Behavior problem solving is much different than skill work. Behaviors that are undesirable often stem from fear, anxiety, are deeply rooted by reinforcement histories, by past trauma, genetic predisposition, or past experiences in our dogs. These issues are often engrained in a dog’s behavioral repertoire and need to be addressed not by skill work (sit/down/stand/come) but by integrating behavior change procedures that change an underlying emotional response. A plan that addresses not only the behavior problem itself but also your dog’s emotional well-being is part of the bigger solution.
Behavior work is conducted by Heather Mishefske, the owner of emBARK is a Certified Professional Dog Trainer (CPDT-KA) and also one of 12 Certified Canine Behavior Consultants (CBCC-KA) in the state of Wisconsin. Certified by the Certification Council of Professional Dog Trainers, this credential is limited to those who have a deep understanding of learning theory, applied behavior analysis, applied ethology, canine body language, neurobiology of aggression, implementation of conditioning procedures, changes in new research, and the science of behavior and learning. Heather utilizes only science-based approaches in crafting a behavior plan for your dog. She is also serving a three year term on the board of directors with the Association of Professional Dog Trainers. the world’s largest professional dog training trade organization, and the leading voice in her industry. Heather also serves as a Trustee on the APDT Foundation, which supports applied scientific research on dog training and behavior and to further increase the knowledge base of the dog training profession and related fields.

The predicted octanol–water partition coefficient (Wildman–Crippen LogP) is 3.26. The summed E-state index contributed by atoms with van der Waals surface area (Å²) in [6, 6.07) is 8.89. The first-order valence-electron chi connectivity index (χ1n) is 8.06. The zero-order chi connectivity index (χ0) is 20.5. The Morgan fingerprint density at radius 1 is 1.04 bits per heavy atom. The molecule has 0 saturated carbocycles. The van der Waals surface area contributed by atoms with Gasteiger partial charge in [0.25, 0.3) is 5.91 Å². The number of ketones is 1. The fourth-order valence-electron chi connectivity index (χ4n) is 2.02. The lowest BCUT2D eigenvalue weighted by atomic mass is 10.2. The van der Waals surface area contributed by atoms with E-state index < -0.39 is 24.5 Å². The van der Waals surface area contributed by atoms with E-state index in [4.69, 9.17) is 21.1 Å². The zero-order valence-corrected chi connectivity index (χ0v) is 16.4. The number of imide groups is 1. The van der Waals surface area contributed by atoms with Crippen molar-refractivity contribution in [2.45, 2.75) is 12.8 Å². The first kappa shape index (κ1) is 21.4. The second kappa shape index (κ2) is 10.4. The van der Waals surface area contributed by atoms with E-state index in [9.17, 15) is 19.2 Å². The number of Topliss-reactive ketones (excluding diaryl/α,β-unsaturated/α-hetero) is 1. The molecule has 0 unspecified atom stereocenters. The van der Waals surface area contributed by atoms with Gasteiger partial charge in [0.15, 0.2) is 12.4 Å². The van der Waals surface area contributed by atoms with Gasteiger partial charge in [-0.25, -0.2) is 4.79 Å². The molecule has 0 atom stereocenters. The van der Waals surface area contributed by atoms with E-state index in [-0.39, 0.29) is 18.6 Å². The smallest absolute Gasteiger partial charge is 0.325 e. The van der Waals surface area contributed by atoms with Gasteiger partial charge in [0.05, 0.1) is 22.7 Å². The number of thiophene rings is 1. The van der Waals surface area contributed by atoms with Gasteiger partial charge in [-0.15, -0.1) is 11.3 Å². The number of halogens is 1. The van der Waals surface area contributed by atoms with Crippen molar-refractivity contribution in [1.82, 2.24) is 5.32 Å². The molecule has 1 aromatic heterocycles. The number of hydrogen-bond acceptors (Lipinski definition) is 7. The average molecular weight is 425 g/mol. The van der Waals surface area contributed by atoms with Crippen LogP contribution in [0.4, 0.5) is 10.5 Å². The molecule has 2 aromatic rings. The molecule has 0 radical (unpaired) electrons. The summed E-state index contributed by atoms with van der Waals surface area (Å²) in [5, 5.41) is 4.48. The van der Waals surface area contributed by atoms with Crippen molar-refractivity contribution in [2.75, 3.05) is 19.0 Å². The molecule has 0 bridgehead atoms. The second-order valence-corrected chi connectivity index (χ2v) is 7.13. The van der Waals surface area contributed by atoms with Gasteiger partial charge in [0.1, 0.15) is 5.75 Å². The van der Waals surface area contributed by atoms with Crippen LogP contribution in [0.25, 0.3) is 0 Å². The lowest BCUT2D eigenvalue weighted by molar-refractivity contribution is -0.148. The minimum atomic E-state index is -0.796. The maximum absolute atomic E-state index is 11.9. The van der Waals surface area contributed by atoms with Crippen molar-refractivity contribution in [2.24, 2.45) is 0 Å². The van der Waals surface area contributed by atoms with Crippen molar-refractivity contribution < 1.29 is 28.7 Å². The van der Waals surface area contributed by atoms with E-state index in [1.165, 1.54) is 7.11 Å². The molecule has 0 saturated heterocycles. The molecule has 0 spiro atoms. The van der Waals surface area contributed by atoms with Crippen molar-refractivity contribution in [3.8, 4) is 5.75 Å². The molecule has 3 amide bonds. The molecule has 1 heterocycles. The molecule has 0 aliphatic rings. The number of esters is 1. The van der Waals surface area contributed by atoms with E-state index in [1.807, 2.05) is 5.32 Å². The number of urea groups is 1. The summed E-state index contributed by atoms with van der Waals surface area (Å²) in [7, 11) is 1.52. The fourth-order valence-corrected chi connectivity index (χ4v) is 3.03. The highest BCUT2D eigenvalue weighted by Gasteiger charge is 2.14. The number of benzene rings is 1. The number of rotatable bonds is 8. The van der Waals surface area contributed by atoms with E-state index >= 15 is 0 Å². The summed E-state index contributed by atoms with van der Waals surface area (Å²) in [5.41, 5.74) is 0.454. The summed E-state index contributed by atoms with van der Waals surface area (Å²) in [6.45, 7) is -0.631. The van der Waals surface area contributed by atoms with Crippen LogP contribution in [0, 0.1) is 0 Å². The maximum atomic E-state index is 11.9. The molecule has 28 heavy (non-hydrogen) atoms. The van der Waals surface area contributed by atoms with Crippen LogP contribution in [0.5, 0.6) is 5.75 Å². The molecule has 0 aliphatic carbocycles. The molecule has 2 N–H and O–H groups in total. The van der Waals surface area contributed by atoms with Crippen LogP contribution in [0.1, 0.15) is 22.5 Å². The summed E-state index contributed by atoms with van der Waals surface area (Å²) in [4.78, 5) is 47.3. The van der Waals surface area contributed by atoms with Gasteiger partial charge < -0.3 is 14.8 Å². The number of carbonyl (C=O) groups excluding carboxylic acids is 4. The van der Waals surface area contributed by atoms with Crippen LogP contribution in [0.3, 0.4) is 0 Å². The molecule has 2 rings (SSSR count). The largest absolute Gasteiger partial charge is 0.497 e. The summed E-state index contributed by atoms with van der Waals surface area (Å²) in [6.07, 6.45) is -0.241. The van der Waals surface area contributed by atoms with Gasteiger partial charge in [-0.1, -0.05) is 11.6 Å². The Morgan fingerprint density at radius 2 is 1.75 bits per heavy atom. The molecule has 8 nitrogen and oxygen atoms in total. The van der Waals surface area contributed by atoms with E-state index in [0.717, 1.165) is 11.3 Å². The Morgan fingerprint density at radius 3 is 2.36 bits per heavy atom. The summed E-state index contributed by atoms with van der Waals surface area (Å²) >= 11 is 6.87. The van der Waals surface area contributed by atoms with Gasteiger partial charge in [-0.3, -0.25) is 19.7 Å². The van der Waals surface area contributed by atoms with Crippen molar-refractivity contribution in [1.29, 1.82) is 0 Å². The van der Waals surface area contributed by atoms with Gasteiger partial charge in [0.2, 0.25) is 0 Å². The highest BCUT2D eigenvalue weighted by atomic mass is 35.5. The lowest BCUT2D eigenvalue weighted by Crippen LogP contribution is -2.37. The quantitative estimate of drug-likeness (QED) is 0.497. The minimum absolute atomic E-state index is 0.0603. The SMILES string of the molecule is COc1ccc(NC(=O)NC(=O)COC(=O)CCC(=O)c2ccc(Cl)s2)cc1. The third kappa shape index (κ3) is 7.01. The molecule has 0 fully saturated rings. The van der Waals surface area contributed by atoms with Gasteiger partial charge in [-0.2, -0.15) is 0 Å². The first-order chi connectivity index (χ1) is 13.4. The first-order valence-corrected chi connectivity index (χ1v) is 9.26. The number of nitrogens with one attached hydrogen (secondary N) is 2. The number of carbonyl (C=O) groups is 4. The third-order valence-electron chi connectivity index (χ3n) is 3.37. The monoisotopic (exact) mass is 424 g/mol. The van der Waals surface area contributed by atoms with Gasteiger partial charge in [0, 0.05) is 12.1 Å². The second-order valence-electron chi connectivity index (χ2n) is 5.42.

Behavior work at emBARK also follows the gold standards aligning with the American Veterinary Medical Association (AVMA), the American Animal Hospital Association (AAHA), the American Veterinary Society of Animal Behavior (AVSAB), and The American College of Veterinary Behaviorists (ACVB). We use evidence-based methods and advocate for your dog’s well-being as part of this program, as well as maintain continuing education requirements for our certifications to ensure that we are developing a plan for your dog with the most progressive approaches. The science of canine behavior is ever changing and it’s incredibly important for us to stay fluent in the most current protocols, applications and procedures in treating behavior issues in canines.
We utilize procedures and protocols that align with the American Veterinary Society of Animal Behavior’s position statement on humane dog training.
Her approach is multi-faceted and will involve homework on the human teacher part to begin to teach new behaviors to your dog and consider your dog’s emotional well-being as part of this plan. Remember that behavior modification is not something you do TO your dog, but something that you do WITH your dog. There are two learners in this equation. We will address both.
Issues that need behavior intervention plans are :
- Dog to dog directed aggression